In the absence of information about the input, the best thing an output unit can do (i.e., the behavior that produces the lowest error) is to adopt an activation level which is the expected value (average) of its target values over all the cases (which, in this case, is 0.5). This is exactly what the output unit does after the initial epochs of training, and it does so largely by reducing its positive incoming weights and eliminating its positive bias (from 0.279 to 0.017 after 30 epochs). This produces a squared error of 0.25 for each case, or a total error of 1.0, which is exactly where the plateau is.

Looking back at the initial weights, the incoming weights of the right hidden unit, hidden:1, are very small, so that its net input, and hence its activation, is nearly identical across the four cases (activations range from 0.392 to 0.401; they're a bit below 0.5 due to hidden:1's negative bias of -0.402). But the main point is that the unit provides almost no information about which input case is presented, so we're effectively trying to solve XOR with one hidden unit (hidden:0).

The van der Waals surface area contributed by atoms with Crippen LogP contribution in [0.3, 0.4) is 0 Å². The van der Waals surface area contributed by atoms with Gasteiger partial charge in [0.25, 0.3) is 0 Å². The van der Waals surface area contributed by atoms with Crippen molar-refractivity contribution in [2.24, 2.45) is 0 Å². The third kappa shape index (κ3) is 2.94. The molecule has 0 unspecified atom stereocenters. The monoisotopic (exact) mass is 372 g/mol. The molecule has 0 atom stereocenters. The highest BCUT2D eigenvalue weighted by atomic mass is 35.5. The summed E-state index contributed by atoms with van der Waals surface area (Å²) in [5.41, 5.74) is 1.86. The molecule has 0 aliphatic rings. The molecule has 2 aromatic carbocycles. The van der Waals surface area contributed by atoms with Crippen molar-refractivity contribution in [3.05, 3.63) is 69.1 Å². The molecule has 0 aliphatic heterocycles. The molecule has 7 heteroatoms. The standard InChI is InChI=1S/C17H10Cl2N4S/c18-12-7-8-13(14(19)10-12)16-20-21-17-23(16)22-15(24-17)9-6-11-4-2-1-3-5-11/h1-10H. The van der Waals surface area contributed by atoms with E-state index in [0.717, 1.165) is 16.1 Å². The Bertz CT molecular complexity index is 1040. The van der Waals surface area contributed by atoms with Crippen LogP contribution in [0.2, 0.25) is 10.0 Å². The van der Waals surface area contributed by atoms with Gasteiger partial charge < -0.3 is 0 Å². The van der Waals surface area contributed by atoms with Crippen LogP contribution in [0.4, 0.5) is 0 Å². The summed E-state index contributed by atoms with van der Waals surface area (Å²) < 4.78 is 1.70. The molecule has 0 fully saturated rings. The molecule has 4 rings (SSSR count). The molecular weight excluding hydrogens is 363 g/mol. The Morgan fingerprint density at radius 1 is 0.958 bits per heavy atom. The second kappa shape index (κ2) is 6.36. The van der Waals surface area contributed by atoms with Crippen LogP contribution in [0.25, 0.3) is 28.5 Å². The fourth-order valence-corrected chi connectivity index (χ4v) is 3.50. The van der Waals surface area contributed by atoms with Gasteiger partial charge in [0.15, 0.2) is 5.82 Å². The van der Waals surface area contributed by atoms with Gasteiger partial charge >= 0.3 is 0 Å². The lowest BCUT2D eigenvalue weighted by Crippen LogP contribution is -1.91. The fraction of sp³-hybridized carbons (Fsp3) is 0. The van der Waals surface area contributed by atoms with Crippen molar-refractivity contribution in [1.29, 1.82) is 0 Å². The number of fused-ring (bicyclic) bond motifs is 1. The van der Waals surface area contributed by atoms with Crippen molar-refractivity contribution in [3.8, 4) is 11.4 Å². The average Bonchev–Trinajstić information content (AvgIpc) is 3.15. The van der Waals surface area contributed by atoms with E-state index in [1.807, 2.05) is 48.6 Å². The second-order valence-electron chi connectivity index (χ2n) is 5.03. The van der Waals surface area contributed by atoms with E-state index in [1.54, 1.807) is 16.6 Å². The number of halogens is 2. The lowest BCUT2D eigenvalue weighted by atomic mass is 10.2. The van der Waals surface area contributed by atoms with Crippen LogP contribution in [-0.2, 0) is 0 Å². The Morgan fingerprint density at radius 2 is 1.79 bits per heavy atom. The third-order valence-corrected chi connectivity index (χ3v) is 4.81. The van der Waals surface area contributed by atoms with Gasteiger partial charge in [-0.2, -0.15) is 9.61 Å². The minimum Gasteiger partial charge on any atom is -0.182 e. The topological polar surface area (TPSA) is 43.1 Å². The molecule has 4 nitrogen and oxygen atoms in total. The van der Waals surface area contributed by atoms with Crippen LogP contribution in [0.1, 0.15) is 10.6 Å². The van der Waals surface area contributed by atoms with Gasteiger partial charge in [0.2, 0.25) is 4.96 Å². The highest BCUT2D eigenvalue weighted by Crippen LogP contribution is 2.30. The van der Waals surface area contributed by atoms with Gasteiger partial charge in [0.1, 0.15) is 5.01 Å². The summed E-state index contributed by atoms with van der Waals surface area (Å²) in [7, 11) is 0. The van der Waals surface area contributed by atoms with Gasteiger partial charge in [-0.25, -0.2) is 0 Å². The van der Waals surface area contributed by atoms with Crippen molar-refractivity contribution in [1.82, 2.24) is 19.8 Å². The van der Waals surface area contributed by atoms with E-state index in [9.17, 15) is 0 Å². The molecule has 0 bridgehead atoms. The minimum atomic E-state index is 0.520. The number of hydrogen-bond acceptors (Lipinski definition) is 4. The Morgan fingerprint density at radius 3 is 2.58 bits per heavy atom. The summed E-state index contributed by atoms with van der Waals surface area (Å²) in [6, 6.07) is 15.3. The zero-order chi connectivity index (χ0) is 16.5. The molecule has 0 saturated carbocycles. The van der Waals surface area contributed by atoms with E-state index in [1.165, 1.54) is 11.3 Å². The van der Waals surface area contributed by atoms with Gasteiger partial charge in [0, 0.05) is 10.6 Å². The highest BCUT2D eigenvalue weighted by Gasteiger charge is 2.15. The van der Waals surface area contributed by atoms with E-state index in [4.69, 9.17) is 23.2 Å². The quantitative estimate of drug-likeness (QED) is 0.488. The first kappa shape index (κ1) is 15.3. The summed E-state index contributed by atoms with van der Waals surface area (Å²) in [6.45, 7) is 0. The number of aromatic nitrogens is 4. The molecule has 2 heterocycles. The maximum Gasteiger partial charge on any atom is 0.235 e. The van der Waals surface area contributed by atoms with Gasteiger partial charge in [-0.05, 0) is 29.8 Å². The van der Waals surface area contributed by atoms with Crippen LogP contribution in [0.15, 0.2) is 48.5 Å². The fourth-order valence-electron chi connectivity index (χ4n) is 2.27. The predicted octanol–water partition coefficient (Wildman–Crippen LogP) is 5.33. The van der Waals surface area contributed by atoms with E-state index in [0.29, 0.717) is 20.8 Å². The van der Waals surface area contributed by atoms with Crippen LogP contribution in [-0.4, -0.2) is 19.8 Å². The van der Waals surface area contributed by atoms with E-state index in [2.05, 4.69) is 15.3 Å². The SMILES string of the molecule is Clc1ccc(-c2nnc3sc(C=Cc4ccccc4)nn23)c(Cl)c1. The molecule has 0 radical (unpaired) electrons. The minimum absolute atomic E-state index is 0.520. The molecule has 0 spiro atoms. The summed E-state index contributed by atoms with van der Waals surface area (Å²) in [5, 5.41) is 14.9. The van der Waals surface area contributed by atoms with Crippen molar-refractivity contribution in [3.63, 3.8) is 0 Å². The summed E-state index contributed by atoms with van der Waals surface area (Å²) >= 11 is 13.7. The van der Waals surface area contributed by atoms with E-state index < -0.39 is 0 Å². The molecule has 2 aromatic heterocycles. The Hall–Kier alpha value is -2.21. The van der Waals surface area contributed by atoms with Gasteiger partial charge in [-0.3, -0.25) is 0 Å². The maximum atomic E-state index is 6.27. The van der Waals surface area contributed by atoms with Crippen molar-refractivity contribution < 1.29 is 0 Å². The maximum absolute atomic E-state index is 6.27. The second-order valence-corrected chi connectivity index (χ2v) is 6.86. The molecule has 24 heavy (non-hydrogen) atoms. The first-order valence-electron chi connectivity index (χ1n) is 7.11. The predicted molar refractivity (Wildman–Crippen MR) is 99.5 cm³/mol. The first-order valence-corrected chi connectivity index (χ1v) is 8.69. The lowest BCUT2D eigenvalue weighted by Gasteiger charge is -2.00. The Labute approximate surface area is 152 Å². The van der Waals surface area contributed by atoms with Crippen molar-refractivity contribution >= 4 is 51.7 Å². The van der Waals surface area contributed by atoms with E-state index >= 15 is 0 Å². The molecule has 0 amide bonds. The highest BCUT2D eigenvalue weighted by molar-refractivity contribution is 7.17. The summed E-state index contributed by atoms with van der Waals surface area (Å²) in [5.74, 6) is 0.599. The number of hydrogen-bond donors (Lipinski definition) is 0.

The initial incoming weights for hidden:0 are larger but nearly identical (0.432 and 0.449). Combined with its negative bias (-0.277), hidden:0's activations vary a bit more but mostly linearly as a function of the number of active input lines (0.431 for zero, 0.543 and 0.539 for one, 0.647 for two). The same is true after 30 epochs of training (0.408, 0.508 and 0.504, 0.604). In back-propagation, * ∂E/w _{ij} = ∂E/n_{j} a_{i}. * But note that the sum of

*[As expected, this was very difficult and only a few people gave good answers.]*

As was the case for the second half of Homework 2, we can't give specific feedback as people chose different problems. In general, we were looking for you to carry out a similar exploration to what you did in Homework 2, but with some sensitivity to the particular characteristics of your problem. As always, we wanted you not only to describe the successes, difficulties, and failures of your network, but also try to explain them in terms of the underlying operation of the network (e.g., sensitivity to the consistency of the outputs produced by training patterns that are similar to a given test pattern).